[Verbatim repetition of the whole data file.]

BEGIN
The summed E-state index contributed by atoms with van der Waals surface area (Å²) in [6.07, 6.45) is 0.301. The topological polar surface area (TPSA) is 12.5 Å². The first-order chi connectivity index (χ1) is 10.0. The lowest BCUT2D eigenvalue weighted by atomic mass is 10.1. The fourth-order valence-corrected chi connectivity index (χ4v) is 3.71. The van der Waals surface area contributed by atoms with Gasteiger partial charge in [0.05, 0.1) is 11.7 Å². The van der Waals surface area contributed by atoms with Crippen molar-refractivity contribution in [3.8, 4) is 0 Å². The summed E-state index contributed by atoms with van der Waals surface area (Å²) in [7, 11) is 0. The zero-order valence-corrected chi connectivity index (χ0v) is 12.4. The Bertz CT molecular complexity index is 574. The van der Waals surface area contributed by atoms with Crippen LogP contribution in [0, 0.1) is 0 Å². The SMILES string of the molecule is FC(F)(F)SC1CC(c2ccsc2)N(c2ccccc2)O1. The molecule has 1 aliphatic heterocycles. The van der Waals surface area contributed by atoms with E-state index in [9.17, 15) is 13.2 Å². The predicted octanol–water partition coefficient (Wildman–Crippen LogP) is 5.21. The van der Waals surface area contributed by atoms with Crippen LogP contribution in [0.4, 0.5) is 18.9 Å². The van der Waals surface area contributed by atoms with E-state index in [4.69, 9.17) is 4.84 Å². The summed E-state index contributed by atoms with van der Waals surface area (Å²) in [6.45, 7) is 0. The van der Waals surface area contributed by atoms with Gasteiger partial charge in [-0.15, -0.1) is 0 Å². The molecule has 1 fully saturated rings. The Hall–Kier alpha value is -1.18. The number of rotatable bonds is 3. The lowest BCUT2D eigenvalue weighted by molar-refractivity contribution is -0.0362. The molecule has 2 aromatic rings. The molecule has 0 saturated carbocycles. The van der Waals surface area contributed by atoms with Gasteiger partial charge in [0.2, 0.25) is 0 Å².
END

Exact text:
The summed E-state index contributed by atoms with van der Waals surface area (Å²) in [6.07, 6.45) is 0.301. The topological polar surface area (TPSA) is 12.5 Å². The first-order chi connectivity index (χ1) is 10.0. The lowest BCUT2D eigenvalue weighted by atomic mass is 10.1. The fourth-order valence-corrected chi connectivity index (χ4v) is 3.71. The van der Waals surface area contributed by atoms with Gasteiger partial charge in [0.05, 0.1) is 11.7 Å². The van der Waals surface area contributed by atoms with Crippen molar-refractivity contribution in [3.8, 4) is 0 Å². The summed E-state index contributed by atoms with van der Waals surface area (Å²) in [7, 11) is 0. The zero-order valence-corrected chi connectivity index (χ0v) is 12.4. The Bertz CT molecular complexity index is 574. The van der Waals surface area contributed by atoms with Crippen LogP contribution in [0, 0.1) is 0 Å². The SMILES string of the molecule is FC(F)(F)SC1CC(c2ccsc2)N(c2ccccc2)O1. The molecule has 1 aliphatic heterocycles. The van der Waals surface area contributed by atoms with E-state index in [9.17, 15) is 13.2 Å². The predicted octanol–water partition coefficient (Wildman–Crippen LogP) is 5.21. The van der Waals surface area contributed by atoms with Crippen LogP contribution in [0.4, 0.5) is 18.9 Å². The van der Waals surface area contributed by atoms with E-state index in [4.69, 9.17) is 4.84 Å². The summed E-state index contributed by atoms with van der Waals surface area (Å²) in [6.45, 7) is 0. The van der Waals surface area contributed by atoms with Gasteiger partial charge in [-0.15, -0.1) is 0 Å². The molecule has 1 fully saturated rings. The Hall–Kier alpha value is -1.18. The number of rotatable bonds is 3. The lowest BCUT2D eigenvalue weighted by molar-refractivity contribution is -0.0362. The molecule has 2 aromatic rings. The molecule has 0 saturated carbocycles. The van der Waals surface area contributed by atoms with Gasteiger partial charge in [0.2, 0.25) is 0 Å².